I also ended up recording more violin and viola than I normally use because I wanted the music to able to sit at a distance from the film and still retain some presence. The higher end pieces, I thought, would not get as lost underneath the narration.

Did you have much interest in bees before you became involved in the film?

I wasn't attending any save-the-bees rallies or anything.  However, I did an immense amount of research on questions of sustainable agriculture versus industrial agriculture for a college debate topic the year before I was approached to write music for the film.

Has learning so much about them had any impact on your lifestyle and general philosophy?

I've always been a consumer and supporter of local and organic food.  I try to be conscious of my influence on the world, but not because I believe in protecting future generations.  The environment isn't something that should be preserved because our kids will need some food or some trees to visit– some things have value in themselves.

Is there anything about bees that you found abstractly applicable to creating music?

Bees, yes.  There's a fragility to them that's immediately appealing. Fragility is something I've often struggled to recreate.  But bees also have a natural sense of purpose...a sort of tenacity that I respect.  The idea of pollination is intriguing to me in the sense of taking what's in your environment and making it something else.  I've always appreciated the idea of taking the disregarded and turning it into music.

But I identify just as much with the directors' documentary project itself as I do with its subject matter. Attempting to communicate something like colony collapse disorder is probably a lot like releasing a record for people that listen to quiet music.  We share the same futile effort.  In order to do it, you have to convince yourself that it's important for you to tell your own version of the world in spite of everything around that tells you otherwise. To be honest, I don't really have much hope or faith in the world in kind of a global sense, but I do think there's something about futile acts that does make sense.  Making a type of music that is so antithetical to almost everything that one notices in the world is probably just as crazy as attempting to influence people to pay attention to what goes into the process of making food.  Intervening into the musical choices that people make is one thing, but trying to make a case for the public to care about how their food is made and ignore their tastes and their need for a food cabinet that fits their budget is another thing altogether.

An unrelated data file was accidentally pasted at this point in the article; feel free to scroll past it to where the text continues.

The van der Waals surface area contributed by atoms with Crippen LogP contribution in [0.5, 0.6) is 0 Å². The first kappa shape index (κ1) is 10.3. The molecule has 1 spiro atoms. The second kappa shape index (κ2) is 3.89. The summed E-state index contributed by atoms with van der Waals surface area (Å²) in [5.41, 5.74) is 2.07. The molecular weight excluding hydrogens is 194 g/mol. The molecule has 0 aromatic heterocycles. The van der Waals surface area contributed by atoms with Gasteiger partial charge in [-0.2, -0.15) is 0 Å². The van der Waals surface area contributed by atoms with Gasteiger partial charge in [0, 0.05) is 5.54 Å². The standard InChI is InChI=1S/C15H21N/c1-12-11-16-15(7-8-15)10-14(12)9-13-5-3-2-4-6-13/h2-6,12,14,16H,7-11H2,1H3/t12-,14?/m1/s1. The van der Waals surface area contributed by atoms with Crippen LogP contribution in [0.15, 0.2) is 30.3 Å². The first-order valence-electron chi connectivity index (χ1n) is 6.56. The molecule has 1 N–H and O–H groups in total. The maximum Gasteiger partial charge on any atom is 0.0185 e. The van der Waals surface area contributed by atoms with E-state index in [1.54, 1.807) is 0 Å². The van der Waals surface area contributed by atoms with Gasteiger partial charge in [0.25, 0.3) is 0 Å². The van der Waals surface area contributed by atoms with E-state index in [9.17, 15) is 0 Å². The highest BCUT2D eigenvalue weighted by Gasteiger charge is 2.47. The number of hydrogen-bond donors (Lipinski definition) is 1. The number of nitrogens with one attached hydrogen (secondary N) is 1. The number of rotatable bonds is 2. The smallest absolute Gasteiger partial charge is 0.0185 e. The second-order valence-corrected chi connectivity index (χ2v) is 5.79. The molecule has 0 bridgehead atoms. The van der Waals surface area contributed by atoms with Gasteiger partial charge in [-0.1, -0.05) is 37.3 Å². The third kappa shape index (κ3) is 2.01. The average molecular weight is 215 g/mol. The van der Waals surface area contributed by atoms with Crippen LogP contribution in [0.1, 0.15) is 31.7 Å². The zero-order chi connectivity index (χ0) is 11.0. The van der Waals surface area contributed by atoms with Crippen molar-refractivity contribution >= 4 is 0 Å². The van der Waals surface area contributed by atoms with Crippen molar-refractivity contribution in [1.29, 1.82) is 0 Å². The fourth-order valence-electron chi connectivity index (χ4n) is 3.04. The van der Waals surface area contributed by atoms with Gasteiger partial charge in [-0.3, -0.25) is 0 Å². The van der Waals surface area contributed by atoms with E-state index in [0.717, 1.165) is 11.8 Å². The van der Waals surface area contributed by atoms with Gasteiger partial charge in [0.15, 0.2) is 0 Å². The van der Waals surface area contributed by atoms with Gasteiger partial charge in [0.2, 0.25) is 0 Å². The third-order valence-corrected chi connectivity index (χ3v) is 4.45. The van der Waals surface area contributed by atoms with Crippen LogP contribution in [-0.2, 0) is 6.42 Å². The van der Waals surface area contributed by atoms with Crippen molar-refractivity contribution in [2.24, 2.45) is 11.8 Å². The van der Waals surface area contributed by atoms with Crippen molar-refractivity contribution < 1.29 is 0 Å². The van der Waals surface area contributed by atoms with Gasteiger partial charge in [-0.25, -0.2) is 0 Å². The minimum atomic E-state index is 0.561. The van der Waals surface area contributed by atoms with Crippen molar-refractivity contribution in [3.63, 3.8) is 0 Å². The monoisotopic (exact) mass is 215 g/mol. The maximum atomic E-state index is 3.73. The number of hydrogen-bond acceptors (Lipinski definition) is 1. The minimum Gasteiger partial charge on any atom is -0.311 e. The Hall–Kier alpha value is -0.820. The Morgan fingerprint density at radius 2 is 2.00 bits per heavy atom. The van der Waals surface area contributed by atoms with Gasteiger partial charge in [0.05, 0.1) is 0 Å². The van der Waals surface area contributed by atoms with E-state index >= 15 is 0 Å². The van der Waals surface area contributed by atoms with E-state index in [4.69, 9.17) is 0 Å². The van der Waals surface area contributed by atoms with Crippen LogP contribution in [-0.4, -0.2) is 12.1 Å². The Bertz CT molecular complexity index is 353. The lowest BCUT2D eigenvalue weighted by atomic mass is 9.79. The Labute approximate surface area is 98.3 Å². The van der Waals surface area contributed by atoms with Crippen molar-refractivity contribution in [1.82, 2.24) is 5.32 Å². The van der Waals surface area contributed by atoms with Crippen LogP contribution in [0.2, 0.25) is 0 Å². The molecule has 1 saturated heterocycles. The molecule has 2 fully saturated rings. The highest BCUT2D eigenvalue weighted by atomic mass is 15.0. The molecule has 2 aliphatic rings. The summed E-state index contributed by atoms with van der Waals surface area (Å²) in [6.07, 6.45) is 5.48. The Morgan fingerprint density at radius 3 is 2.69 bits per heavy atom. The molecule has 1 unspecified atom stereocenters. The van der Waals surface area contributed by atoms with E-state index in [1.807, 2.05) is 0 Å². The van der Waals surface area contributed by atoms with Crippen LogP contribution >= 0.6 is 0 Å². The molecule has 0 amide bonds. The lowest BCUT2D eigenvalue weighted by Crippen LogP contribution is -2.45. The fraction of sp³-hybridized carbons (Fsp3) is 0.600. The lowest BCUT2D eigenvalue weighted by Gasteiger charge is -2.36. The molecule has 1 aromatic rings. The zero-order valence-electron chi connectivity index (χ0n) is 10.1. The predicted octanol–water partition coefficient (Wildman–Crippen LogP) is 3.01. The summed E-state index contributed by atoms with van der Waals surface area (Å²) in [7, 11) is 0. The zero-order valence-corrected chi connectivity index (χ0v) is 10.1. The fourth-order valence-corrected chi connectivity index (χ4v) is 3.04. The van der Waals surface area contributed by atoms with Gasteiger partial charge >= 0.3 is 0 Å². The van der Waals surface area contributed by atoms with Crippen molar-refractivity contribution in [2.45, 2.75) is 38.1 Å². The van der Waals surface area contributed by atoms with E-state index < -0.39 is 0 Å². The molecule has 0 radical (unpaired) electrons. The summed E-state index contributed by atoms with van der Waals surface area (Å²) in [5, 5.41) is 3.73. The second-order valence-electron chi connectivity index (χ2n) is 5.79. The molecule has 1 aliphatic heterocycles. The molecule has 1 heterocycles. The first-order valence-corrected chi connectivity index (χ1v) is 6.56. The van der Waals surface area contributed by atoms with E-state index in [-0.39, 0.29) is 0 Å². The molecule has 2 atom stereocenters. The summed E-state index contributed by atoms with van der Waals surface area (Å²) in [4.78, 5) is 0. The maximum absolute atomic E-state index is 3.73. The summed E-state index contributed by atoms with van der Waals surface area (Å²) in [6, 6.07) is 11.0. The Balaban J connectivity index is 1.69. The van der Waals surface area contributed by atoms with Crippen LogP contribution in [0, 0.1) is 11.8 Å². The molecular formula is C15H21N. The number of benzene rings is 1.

Everyone can agree that bees play a pivotal role in the sustainability of the entire food chain, but they also have a tendency to sting people- often in retaliation for entirely imagined provocations. Given that, it is reasonable to say their motives are inscrutable and their morals are dubious.  Have you given much thought to whether or not you are on sound ethical ground in casting your lot with such an element?

Things that should be preserved can always sting.  Every relationship we have with anything has the potential to sting you.

Do you find that you are being treated differently by the apian community since your involvement with the film?

I don’t really think I’ve been even noticed.  Those people have more important things to think about than my music.

Bell Gardens

Can you tell me about Bell Gardens - who's involved, how did you meet and come up with that idea?

Bell Gardens is a project that I've been working on for the last three years with a good friend of mine (Kenneth James Gibson) who also lives here in LA.  It's kinda a symptom of wanting to make music outside of my normal comfort zone; to see if I could make pay homage to what I consider to be timeless music and do it any justice.  The music gives me an opportunity to play around with stable time signatures, step-up chord structures, old keyboards, and orchestrate parts until I'm blue in the face  There's even beats and vocals on it!  For me, it's more 'experimental' than any other music I create simply because I'm stumbling through the learning process.  But the content of the music itself varies between the structure of Roy Orbison song and something a bit stranger.  We use a bunch of strings, horns, pedal steel and vocal harmonies to lush it up.  Sometimes when we're done we’re working with over a hundred different tracks.